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Судебные дела / Зарубежная практика  / Karel A. Weits and Audrey K. Weits v. Commissioner., United States Tax Court - Memorandum Decision, T.C. Memo. 1993-238, Docket No. 28127-89., Filed May 26, 1993

Karel A. Weits and Audrey K. Weits v. Commissioner., United States Tax Court - Memorandum Decision, T.C. Memo. 1993-238, Docket No. 28127-89., Filed May 26, 1993

25.06.2008  

Karel A. Weits and Audrey K. Weits v. Commissioner.

United States Tax Court - Memorandum Decision

T.C. Memo. 1993-238

Docket No. 28127-89.

Filed May 26, 1993.

Elliott H. Pollack, 1350 6th Ave., New York, N.Y., for the petitioners. Curt M. Rubin and and Linda R. Dettery, for the respondent.

Memorandum Opinion

SWIFT, Judge: Respondent determined a deficiency in petitioners' 1981 joint Federal income tax in the amount of $113,392, increased interest under section 6621(c), and a negligence addition to tax under section 6653(a)(1) and (2). The parties have submitted to the Court under Rule 122 the issue of whether respondent's notice of deficiency is valid and whether respondent timely provided an explanation for the disallowance of a loss claimed by petitioners on their 1981 joint Federal income tax return pertaining to an investment in a limited partnership.

Unless otherwise indicated, all section references are to the Internal Revenue Code, and all Rule references are to the Tax Court Rules of Practice and Procedure.

At the time they filed their petition, petitioners resided in Northport, New York.

During 1981, petitioner Karel Weits (petitioner) was an investor in USF Executive Group (USF), a limited partnership. USF, in turn, was an investor in a partnership named York Research Computer Partnership (York Research).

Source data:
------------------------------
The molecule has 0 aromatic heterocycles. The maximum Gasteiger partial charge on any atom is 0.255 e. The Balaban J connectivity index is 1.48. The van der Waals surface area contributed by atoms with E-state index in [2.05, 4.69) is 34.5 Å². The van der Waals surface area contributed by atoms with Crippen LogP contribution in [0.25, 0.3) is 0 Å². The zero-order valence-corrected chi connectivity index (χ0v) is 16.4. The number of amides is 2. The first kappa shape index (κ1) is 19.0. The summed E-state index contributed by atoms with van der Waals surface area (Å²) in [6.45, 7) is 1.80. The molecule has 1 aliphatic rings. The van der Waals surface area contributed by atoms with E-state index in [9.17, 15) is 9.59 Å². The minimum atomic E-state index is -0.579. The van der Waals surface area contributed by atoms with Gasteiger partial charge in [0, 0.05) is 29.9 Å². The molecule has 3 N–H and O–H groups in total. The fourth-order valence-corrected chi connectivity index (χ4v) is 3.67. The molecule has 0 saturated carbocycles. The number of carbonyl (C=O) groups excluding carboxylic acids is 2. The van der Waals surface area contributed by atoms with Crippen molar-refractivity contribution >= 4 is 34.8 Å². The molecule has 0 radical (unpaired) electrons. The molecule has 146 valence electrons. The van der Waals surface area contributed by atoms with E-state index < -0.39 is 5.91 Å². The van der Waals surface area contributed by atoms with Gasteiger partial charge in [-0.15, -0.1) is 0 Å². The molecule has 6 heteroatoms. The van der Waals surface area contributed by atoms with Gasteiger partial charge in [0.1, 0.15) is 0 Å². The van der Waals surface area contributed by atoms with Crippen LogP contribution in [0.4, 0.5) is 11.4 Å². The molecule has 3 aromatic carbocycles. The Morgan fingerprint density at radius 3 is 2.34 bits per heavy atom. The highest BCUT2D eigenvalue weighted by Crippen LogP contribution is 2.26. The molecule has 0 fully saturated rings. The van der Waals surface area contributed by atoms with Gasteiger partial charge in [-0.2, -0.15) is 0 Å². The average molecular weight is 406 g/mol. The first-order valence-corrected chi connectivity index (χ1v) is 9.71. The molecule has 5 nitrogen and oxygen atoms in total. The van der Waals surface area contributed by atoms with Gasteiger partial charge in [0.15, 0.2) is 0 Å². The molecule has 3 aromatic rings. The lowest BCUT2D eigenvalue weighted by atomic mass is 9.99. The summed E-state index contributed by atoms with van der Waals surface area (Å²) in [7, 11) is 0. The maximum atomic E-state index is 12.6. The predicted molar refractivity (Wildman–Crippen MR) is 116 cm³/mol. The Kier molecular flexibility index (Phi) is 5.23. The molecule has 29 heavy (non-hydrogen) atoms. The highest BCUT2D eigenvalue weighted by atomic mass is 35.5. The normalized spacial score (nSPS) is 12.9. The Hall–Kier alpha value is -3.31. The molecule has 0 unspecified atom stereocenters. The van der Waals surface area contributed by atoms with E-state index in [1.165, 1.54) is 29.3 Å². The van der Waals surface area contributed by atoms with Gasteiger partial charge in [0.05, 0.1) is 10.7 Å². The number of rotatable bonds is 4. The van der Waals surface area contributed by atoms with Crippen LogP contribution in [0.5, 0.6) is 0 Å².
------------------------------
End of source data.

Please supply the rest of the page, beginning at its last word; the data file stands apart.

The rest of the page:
On September 21, 1989, respondent issued to petitioners a notice of deficiency in which respondent, among other things, disallowed the $79,055 loss claimed by petitioners on their 1981 joint Federal income tax return pertaining to petitioner's investment, through USF, in York Research. Although respondent, in the notice of deficiency, provided an explanation for disallowing certain other deductions claimed by petitioners on their 1981 joint Federal income tax return, respondent did not provide, in the notice of deficiency, an explanation for disallowing the $79,055 claimed loss pertaining to York Research.

On November 24, 1989, petitioners filed the instant petition. In the answer, respondent did not provide any explanation for disallowing the $79,055 loss pertaining to York Research.

In April or May of 1990, however, in the course of an appeals conference, respondent explained to petitioners that, with respect to the York Research claimed loss, respondent believed petitioners should be bound by this Court's opinion in Everett v. Commissioner [Dec. 46,370(M)], T.C. Memo. 1990-65, a case in which similar losses claimed by other investors in York Research were disallowed. In a letter dated April 16, 1991, respondent again informed petitioners that, with respect to the York Research claimed loss, petitioners should be bound by Everett v. Commissioner, supra.

On January 27, 1992, the parties filed with the Court a stipulation of settled issues in which they settled all issues raised by the instant petition except the issue pertaining to the York Research claimed loss.